Organizers of a museum aimed at showing how Native Americans once lived in Maine have found property in Gardiner where they hope to erect a permanent village.

The board of directors of the Odamogan Living History Museum, which has been operating out of an office in Litchfield, has signed a letter of intent to purchase property on Cobbosseecontee Stream behind the Lapointe Lumber facility just off Route 201.

Jonathan Yellowbear, board president, said the group will now begin fundraising in earnest to secure $212,000 needed to buy the 57-acre parcel from Goodall Properties.

“Once we get the property, we’ll be eligible to get matching National Endowment for the Arts grants,” he said.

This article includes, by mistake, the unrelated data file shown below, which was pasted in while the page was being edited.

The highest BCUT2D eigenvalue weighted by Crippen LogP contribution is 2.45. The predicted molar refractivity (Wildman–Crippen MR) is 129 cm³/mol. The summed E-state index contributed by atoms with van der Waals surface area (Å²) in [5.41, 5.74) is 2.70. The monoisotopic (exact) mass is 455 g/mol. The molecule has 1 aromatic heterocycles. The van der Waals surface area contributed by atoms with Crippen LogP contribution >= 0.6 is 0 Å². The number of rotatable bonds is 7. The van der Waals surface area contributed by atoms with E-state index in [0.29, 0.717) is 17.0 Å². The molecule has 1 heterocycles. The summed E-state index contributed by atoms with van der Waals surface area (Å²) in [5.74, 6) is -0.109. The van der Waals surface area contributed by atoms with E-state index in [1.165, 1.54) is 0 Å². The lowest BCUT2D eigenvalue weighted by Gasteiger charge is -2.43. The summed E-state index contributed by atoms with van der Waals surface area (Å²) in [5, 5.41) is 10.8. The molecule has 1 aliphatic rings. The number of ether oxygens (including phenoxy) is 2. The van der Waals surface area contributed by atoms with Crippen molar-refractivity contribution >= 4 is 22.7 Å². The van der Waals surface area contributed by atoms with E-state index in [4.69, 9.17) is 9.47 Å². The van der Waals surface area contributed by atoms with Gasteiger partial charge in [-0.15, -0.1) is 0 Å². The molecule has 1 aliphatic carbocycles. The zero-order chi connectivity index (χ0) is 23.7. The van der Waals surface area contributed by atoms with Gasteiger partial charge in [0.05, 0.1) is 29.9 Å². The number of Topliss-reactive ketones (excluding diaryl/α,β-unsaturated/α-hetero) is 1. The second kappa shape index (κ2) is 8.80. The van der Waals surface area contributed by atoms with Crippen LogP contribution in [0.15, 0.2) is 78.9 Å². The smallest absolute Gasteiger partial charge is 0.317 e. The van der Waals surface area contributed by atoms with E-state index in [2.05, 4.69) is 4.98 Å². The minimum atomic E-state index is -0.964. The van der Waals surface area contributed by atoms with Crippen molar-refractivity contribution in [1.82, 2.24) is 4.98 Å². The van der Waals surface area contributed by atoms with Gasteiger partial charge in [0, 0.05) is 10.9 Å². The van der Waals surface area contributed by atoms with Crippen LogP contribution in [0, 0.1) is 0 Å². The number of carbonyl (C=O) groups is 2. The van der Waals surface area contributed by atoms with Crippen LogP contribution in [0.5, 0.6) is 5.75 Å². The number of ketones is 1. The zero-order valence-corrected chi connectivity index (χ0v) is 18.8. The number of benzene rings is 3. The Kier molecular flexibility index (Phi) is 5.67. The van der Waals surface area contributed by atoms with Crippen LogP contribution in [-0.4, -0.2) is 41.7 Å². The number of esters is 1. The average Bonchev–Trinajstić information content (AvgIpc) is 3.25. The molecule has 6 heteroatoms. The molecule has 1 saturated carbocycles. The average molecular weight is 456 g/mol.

The organizers envision “an interactive full-scale village set in the 1600s where native history comes to life,” according to a statement from Yellowbear.

“Visitors will see, hear, smell and get a sense of what life was like living the way the Eastern Abenaki did in the interior on the Cobbosseecontee, fishing, hunting and farming,” Yellowbear said.


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